Mentions: VA-NCNT arrays have been previously reported to show excellent ORR performance (1), even superior to the commercially available Pt/C electrodes, in electrochemical half-cells with alkaline electrolytes, as also confirmed by the VA-NCNTs used in this study (figs. S1 to S3). To carry out the performance evaluation of VA-NCNTs in PEM fuel cells, we made the VA-NCNT arrays (80 μm in height, a surface packing density of 0.16 mg cm−2) into a membrane electrode assembly (MEA) at the highest allowable catalyst loading of 0.16 mg cm−2. Figure 1 schematically shows procedures for the MEA preparation (Fig. 1A), along with a typical scanning electron microscopic (SEM) image of the starting VA-NCNT array (Fig. 1B) and a photographic image of the newly developed MEA (Fig. 1C), whereas the MEA fabrication details are given in the Supplementary Materials. Briefly, we first performed the electrochemical oxidation in H2SO4 to remove Fe residue, if any, in the VA-NCNTs made from pyrolysis of iron(II) phthalocyanine (1), followed by etching off the purified VA-NCNT array from the Si wafer substrate in aqueous hydrogen fluoride [10 weight percent (wt %)], rinsing it copiously with deionized water, transferring it onto a gas diffusion layer [GDL; Carbon Micro-porous Layer (CMPL), ElectroChem Inc.], and drop-coating with a sulfonated tetrafluoroethylene-based ionomer “Nafion” (DuPont) as binder and electrolyte, which was then assembled with a Pt/C-coated GDL as the anode and an intermediate layer of proton-conductive membrane (Nafion N211, DuPont) as the separator (see the Supplementary Materials for detailed preparation and fig. S4 for the MEA cross-section images). As can be seen in Fig. 1 (A to C) and fig. S4, the NCNT ORR catalyst within the MEA thus produced largely retained its vertical alignment.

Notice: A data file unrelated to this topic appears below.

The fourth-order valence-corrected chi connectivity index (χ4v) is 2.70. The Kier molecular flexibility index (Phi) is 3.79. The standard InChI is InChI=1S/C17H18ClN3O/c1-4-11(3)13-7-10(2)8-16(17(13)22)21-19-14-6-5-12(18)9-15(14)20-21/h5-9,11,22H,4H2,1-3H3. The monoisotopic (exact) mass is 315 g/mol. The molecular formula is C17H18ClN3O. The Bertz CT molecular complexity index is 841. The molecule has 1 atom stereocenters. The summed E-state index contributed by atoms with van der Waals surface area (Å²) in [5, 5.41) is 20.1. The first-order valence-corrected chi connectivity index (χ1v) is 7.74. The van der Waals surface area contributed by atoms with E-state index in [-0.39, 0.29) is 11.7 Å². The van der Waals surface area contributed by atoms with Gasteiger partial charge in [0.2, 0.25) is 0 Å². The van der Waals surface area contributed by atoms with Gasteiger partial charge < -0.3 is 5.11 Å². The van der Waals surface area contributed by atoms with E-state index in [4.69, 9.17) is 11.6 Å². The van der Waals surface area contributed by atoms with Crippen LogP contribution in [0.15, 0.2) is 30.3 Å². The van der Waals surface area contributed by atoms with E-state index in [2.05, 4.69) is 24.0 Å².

N-doped carbon nanomaterials are durable catalysts for oxygen reduction reaction in acidic fuel cells.

Shui J, Wang M, Du F, Dai L - Sci Adv (2015)

Fabrication of MEA of VA-NCNT arrays and its performance in a PEM fuel cell.(A) Schematic drawings for the fabrication of MEA from VA-NCNT arrays (0.16 mg cm−2) and the electrochemical oxidation to remove residue Fe. C.E., counter electrode; R.E., reference electrode; W.E., working electrode. (B) Typical SEM image of the VA-NCNT array. (C) Digital photo image of the used MEA after durability test with the cross-section SEM images shown in the inserts. (D) Polarization curves as the function of the areal current density after accelerated degradation by repeatedly scanning the cell from OCV to 0.1 V at the rate of 10 mA s−1. (E) Polarization and power density as the function of the gravimetric current density. Cathode catalyst loading 0.16 mg cm−2, Nafion/VA-NCNT = 1/1. H2/O2: 80°C, 100% relative humidity, 2-bar back pressure.
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Figure 1: Fabrication of MEA of VA-NCNT arrays and its performance in a PEM fuel cell.(A) Schematic drawings for the fabrication of MEA from VA-NCNT arrays (0.16 mg cm−2) and the electrochemical oxidation to remove residue Fe. C.E., counter electrode; R.E., reference electrode; W.E., working electrode. (B) Typical SEM image of the VA-NCNT array. (C) Digital photo image of the used MEA after durability test with the cross-section SEM images shown in the inserts. (D) Polarization curves as the function of the areal current density after accelerated degradation by repeatedly scanning the cell from OCV to 0.1 V at the rate of 10 mA s−1. (E) Polarization and power density as the function of the gravimetric current density. Cathode catalyst loading 0.16 mg cm−2, Nafion/VA-NCNT = 1/1. H2/O2: 80°C, 100% relative humidity, 2-bar back pressure.